Absence of Menstrual Periods - Amenorrhea
- Overview, Causes, & Risk Factors
- Symptoms & Signs
- Diagnosis & Tests
- Prevention & Expectations
- Treatment & Monitoring
Overview, Causes, & Risk Factors
A woman who has amenorrhea has either never had a menstrual period or has stopped having periods.
What is going on in the body?
There are two categories of amenorrhea:
To have a period, a woman must have a normal, healthy:
An abnormality in any of these may keep a woman from having a period.
What are the causes and risks of the condition?
Primary amenorrhea is usually due to late puberty rather than any permanent problem. The reason for this delay is generally not known, though it may be a family trait. Other possible causes are:
Pregnancy is the most common reason for secondary amenorrhea. A woman's periods may also stop temporarily due to:
A woman's periods may not start up again for a while after she stops using birth control pills, shots or implants. Usually, periods will start again within 3 to 6 months.
Secondary amenorrhea may also be linked to:
Symptoms & Signs
What are the signs and symptoms of the condition?
Amenorrhea is not a disease. It is a symptom of certain health issues. Because it is often caused by a hormone imbalance, it may trigger other symptoms, such as:
Diagnosis & Tests
How is the condition diagnosed?
Amenorrhea is generally not life threatening, but it may be linked to certain health problems. When a woman reports it, her doctor will take a medical history and do a physical exam. He or she may also recommend:
These tests measure:
Some tumors of the pituitary gland may cause elevated prolactin levels. Special X-rays of the head can show tumors in the pituitary.
Prevention & Expectations
What can be done to prevent the condition?
By maintaining a healthy lifestyle, a woman may be able to avoid secondary amenorrhea. A woman should:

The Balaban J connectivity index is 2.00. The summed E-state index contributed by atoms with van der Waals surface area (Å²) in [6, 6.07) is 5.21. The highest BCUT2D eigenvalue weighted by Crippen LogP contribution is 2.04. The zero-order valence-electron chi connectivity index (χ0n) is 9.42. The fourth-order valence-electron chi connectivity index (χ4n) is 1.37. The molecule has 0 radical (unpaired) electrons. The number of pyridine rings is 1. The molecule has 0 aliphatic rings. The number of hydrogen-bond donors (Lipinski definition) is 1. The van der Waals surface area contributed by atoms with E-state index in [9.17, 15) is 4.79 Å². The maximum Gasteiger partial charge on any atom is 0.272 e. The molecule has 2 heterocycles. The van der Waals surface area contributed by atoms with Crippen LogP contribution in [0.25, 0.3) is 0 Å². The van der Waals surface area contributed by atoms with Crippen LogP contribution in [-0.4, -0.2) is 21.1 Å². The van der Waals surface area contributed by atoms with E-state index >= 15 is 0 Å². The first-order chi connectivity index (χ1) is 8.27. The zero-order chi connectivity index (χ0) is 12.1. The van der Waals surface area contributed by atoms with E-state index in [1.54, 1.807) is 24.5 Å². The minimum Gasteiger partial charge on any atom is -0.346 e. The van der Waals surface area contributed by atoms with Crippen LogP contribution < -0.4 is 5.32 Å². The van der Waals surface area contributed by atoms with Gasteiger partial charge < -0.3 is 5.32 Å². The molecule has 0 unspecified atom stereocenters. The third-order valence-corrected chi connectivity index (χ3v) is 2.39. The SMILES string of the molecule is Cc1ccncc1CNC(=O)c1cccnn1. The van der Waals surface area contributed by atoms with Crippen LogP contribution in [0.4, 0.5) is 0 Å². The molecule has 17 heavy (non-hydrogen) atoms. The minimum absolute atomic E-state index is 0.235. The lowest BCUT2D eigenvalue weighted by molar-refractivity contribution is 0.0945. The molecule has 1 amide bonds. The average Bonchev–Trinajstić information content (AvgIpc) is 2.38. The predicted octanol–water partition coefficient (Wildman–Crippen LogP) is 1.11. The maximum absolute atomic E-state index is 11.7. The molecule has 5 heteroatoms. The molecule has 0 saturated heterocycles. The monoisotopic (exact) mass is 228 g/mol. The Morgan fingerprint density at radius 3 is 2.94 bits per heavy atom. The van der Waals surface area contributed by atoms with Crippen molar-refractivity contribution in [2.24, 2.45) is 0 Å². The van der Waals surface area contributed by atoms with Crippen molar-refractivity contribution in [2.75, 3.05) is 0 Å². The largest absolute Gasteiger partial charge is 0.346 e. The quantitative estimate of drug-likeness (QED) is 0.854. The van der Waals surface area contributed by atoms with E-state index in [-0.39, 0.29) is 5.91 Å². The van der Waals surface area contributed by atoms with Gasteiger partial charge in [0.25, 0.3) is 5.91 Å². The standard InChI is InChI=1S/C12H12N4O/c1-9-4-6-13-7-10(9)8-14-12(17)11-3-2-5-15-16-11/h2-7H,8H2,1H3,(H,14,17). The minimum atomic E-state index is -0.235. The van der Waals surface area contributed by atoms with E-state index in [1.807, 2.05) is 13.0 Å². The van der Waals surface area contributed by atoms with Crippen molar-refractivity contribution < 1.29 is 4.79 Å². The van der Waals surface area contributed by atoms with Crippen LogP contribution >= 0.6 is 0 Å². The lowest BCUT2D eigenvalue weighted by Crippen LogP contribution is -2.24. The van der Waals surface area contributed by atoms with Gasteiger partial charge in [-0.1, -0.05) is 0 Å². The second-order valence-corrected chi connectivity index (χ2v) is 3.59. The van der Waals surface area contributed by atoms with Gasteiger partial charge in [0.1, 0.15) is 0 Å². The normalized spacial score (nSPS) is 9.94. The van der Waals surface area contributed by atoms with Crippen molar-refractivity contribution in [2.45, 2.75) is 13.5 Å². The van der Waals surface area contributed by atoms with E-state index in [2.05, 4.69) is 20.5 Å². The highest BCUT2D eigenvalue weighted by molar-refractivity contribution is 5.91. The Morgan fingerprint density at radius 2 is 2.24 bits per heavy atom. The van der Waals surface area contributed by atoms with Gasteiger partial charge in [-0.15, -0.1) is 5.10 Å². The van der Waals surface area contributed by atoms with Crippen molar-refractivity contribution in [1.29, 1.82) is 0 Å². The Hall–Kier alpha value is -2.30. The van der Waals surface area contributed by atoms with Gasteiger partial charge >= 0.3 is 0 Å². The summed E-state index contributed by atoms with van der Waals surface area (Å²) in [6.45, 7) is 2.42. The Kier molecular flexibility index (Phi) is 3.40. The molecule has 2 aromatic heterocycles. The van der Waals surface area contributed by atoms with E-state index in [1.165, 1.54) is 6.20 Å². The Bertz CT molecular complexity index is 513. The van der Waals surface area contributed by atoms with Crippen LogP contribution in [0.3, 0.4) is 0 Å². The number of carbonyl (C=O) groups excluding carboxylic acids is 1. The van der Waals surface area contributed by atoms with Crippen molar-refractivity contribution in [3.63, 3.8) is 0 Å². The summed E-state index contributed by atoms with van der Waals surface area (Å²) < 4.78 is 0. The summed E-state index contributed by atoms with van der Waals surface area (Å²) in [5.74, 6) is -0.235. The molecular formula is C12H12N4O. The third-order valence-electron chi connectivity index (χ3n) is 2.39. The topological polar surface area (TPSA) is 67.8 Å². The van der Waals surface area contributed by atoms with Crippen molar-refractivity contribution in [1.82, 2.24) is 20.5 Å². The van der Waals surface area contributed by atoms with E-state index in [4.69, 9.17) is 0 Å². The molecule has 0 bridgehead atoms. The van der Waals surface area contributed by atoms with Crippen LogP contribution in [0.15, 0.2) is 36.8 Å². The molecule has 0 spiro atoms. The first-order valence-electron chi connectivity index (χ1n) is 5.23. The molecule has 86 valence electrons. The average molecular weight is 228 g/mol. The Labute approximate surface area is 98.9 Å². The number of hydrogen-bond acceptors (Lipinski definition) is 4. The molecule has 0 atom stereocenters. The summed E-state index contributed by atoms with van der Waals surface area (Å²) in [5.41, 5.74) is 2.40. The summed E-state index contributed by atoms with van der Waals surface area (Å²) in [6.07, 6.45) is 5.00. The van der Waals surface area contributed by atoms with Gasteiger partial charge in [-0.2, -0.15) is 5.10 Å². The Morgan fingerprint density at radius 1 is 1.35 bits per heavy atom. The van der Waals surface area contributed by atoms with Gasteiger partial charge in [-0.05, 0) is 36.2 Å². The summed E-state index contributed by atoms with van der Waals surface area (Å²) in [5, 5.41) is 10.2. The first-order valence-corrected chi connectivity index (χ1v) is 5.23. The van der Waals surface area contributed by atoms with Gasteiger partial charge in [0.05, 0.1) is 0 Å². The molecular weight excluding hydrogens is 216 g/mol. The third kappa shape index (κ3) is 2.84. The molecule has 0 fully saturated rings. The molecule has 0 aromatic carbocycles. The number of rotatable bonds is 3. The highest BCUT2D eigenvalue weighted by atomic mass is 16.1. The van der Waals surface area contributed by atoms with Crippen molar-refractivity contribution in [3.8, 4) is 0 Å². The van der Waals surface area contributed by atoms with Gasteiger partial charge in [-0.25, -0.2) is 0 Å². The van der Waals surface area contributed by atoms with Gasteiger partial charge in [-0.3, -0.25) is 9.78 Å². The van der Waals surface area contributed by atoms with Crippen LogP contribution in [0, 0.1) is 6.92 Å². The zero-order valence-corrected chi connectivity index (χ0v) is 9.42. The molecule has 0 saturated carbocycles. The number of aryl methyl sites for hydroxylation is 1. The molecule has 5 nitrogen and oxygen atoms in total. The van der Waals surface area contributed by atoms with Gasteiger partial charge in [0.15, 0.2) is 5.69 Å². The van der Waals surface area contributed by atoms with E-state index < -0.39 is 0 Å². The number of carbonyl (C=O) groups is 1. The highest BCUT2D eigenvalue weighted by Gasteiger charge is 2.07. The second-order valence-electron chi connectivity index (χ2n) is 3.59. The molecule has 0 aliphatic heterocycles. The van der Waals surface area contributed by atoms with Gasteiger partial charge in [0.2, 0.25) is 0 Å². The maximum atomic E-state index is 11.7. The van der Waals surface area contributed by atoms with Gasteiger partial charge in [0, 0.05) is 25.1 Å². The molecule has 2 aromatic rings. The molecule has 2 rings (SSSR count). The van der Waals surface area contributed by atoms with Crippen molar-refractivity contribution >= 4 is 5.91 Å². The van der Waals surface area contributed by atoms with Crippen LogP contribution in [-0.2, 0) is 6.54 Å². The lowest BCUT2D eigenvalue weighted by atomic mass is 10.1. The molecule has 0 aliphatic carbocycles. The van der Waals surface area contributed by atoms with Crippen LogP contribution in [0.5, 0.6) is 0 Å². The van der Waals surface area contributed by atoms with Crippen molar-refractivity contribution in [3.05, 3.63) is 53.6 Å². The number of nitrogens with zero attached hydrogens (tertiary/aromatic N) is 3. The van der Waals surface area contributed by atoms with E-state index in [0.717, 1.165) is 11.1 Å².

If this seems too hard, she should ask for guidance from friends, family, or healthcare professionals.
What are the long-term effects of the condition?
Long-term amenorrhea and estrogen-deficiency may raise a woman's risk of excess bone loss and osteoporosis. This makes bones more likely to break.
A woman who wishes to get pregnant may be resistant to drugs that help induce ovulation. If PCOS is causing the amenorrhea, long-term effects include:
What are the risks to others?
Treatment & Monitoring
What are the treatments for the condition?
If amenorrhea has lasted less than 6 months, a woman may not need treatment unless she has worrisome symptoms or a problem is found:
Depending on the cause of amenorrhea, treatment varies. Diet and exercise generally correct abnormal periods due to obesity. Stress management and not exercising too much helps, too.
Because ovaries are not producing eggs or certain hormones, a woman may be given:
Birth control pills and HRT drugs contain estrogen and progesterone or sometimes progesterone alone. The hormones may be used to:
Surgery may be required for:
Rarely, surgery is done when chromosome abnormalities are found.
What are the side effects of the treatments?
Hormones may cause minor side effects such as:
Occasionally, more serious side effects can occur with hormone therapy including blood clots, liver tumors, and endometrial cancer. Though these are quite rare, it is important for women to discuss the risks and benefits of hormone therapy with their healthcare provider.
Drugs to induce ovulation may trigger:
What happens after treatment for the condition?
When a younger woman has amenorrhea, normal periods often resume within a few years. Most women who are diagnosed and treated early can avoid surgery by taking hormones. If a woman wishes to get pregnant and not ovulating is the only infertility problem facing the couple, a success rate of 70% to 80% is possible.
After a woman stops taking birth control pills, she may not get a period for 2 to 3 months, though it may take a year or longer. If an unusual stress or illness has temporarily stopped a woman's periods, the problem will usually resolve on its own. It may recur at a later date.
How is the condition monitored?
If a woman misses more than one period, she should talk with her healthcare provider. It helps to:
Author:Eva Martin, MD
Editor:Coltrera, Francesca, BA
Reviewer:Adam Brochert, MD